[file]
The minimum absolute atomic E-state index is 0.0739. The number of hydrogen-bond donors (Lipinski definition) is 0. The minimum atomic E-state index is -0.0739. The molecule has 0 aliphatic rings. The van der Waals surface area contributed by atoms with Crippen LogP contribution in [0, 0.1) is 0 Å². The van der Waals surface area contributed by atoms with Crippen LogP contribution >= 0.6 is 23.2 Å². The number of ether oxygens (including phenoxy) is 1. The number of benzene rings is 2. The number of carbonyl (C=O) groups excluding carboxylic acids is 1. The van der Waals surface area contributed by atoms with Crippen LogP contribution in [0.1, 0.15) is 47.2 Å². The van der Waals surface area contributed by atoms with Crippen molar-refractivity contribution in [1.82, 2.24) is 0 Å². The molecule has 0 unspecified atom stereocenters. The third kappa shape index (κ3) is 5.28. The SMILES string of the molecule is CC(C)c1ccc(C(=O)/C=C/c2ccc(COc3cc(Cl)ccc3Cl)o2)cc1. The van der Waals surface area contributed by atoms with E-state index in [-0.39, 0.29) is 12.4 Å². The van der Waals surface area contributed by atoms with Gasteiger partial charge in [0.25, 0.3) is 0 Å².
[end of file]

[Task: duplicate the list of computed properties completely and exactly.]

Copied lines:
The minimum absolute atomic E-state index is 0.0739. The number of hydrogen-bond donors (Lipinski definition) is 0. The minimum atomic E-state index is -0.0739. The molecule has 0 aliphatic rings. The van der Waals surface area contributed by atoms with Crippen LogP contribution in [0, 0.1) is 0 Å². The van der Waals surface area contributed by atoms with Crippen LogP contribution >= 0.6 is 23.2 Å². The number of ether oxygens (including phenoxy) is 1. The number of benzene rings is 2. The number of carbonyl (C=O) groups excluding carboxylic acids is 1. The van der Waals surface area contributed by atoms with Crippen LogP contribution in [0.1, 0.15) is 47.2 Å². The van der Waals surface area contributed by atoms with Crippen molar-refractivity contribution in [1.82, 2.24) is 0 Å². The molecule has 0 unspecified atom stereocenters. The third kappa shape index (κ3) is 5.28. The SMILES string of the molecule is CC(C)c1ccc(C(=O)/C=C/c2ccc(COc3cc(Cl)ccc3Cl)o2)cc1. The van der Waals surface area contributed by atoms with E-state index in [-0.39, 0.29) is 12.4 Å². The van der Waals surface area contributed by atoms with Gasteiger partial charge in [0.25, 0.3) is 0 Å².